My friend and I have agreed to disagree and not let it come between us. Her life is focused on being raptured into Heaven any day now – maybe even today, so she is not actively involved in planning for the future. Mine is focused on long-term planning while continuing to minister and serve whenever possible among both Christian relationships and to unbelievers.
In his letter to the church in Ephesus, Paul expresses his thoughts about unity in the Body of Christ:
Now these are the gifts Christ gave to the church: the apostles, the prophets, the evangelists, and the pastors and teachers. Their responsibility is to equip God’s people to do His work and build up the church, the body of Christ. This will continue until we all come to such unity in our faith and knowledge of God’s Son that we will be mature in the Lord, measuring up to the full and complete standard of Christ.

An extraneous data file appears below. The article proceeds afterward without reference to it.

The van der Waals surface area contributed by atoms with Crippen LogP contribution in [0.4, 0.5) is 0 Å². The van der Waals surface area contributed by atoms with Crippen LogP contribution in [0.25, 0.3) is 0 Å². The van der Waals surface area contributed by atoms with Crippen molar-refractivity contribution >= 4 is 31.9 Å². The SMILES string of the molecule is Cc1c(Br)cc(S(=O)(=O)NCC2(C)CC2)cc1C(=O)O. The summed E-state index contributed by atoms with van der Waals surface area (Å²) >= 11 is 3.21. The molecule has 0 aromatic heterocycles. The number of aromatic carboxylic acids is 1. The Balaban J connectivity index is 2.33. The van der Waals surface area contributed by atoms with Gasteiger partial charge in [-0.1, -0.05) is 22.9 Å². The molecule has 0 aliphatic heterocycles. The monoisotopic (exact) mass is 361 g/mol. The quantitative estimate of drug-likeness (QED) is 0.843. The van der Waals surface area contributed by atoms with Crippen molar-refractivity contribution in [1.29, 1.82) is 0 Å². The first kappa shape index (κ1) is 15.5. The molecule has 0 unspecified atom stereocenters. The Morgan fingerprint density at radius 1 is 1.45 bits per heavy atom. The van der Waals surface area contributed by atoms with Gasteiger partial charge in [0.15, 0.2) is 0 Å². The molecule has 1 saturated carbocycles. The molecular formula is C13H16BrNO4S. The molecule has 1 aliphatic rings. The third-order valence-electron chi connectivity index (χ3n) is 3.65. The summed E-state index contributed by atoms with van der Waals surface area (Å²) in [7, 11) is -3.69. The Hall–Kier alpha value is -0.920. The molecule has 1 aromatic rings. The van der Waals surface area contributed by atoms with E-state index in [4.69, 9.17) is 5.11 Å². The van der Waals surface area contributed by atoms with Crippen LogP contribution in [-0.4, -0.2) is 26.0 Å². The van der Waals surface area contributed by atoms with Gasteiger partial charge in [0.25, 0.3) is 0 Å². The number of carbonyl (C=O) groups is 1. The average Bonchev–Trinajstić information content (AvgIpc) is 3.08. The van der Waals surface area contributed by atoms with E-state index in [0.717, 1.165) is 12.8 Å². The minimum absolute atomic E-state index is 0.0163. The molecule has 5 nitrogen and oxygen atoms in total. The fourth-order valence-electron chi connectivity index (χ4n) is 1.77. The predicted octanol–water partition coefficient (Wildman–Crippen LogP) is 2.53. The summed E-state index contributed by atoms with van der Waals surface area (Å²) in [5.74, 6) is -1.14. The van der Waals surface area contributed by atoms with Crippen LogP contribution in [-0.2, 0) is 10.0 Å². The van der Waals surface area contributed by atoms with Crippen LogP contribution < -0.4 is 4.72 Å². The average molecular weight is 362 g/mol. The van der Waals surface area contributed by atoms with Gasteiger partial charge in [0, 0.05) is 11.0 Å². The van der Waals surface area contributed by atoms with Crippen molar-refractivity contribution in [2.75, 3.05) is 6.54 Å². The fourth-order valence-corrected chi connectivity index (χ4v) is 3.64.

Then we will no longer be immature like children. We won’t be tossed and blown about by every wind of new teaching. We will not be influenced when people try to trick us with lies so clever they sound like the truth. Instead, we will speak the truth in love, growing in every way more and more like Christ, who is the head of His body, the church. He makes the whole body fit together perfectly. As each part does its own special work, it helps the other parts grow, so that the whole body is healthy and growing and full of love. (Ephesians 4:11-16 NLT)
It certainly would be easier to flow in relationship with those who have the same perspective and doctrines and who live life the way I do. But I don’t think I have ever encountered a brother or sister in Christ who believes exactly as I believe about biblical truths. I sometimes long for a relationship with other believers where there is perfect agreement, but I don’t think that will happen this side of Heaven.
Paul seems to concur in 1 Corinthians 13 that this is true. Here he appeals to believers to base their relationships not upon doctrines or spiritual gifts, but upon love.